Indeed, the greatest advantage of the government’s new list of pro-BDS organizations isn’t just that it makes more transparent the banning of anti-Israel activists who meet the criteria, and less contingent on the discretion of the Minister of Interior — as had been the case up until the Knesset passed the amended entry law. Its greatest strength is that it can potentially help people to better distinguish between anti-occupation leftist groups that legitimately critique Israel from those who claim to be merely against Israeli policies but that, in fact, take aim at Israel’s very existence and blatantly cross the line into anti-Jewish animus.
Public Security Minister Gilad Erdan who heads Israel’s Strategic Affairs Ministry, was right to have included the six U.S. groups on its 20-organization blacklist. All are good choices to begin with in terms of compiling the list because they frequently work together and are among the most active in trying to isolate and demonize Israel, whitewash Palestinian terrorism, and create a hostile atmosphere for Jewish students on American college campuses.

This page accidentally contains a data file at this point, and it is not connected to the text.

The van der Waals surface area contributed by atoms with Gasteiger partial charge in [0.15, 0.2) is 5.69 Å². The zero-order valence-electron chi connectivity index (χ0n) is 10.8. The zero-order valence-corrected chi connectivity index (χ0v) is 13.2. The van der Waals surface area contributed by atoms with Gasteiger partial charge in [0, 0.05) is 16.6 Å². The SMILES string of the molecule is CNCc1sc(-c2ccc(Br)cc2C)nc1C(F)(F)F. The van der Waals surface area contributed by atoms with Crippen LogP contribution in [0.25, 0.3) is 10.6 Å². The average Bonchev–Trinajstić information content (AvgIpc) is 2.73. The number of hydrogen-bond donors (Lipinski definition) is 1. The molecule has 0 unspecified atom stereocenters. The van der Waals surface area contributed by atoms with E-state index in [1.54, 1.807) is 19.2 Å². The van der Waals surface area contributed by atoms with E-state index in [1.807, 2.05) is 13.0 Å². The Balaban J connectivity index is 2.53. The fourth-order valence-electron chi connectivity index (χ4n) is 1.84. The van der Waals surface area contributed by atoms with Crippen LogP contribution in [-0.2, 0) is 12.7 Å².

To be sure, there are dozens of other U.S. BDS groups that vilify Israel and consistently and openly work to delegitimize the Jewish state and harm its people. They could have also been on the list.
But you have to start somewhere.
Miriam F. Elman is an associate professor of political science and the Robert D. McClure Professor of Teaching Excellence at the Maxwell School of Citizenship & Public Affairs, Syracuse University.
The views and opinions expressed in this article are the author’s own and do not necessarily reflect those of the Forward.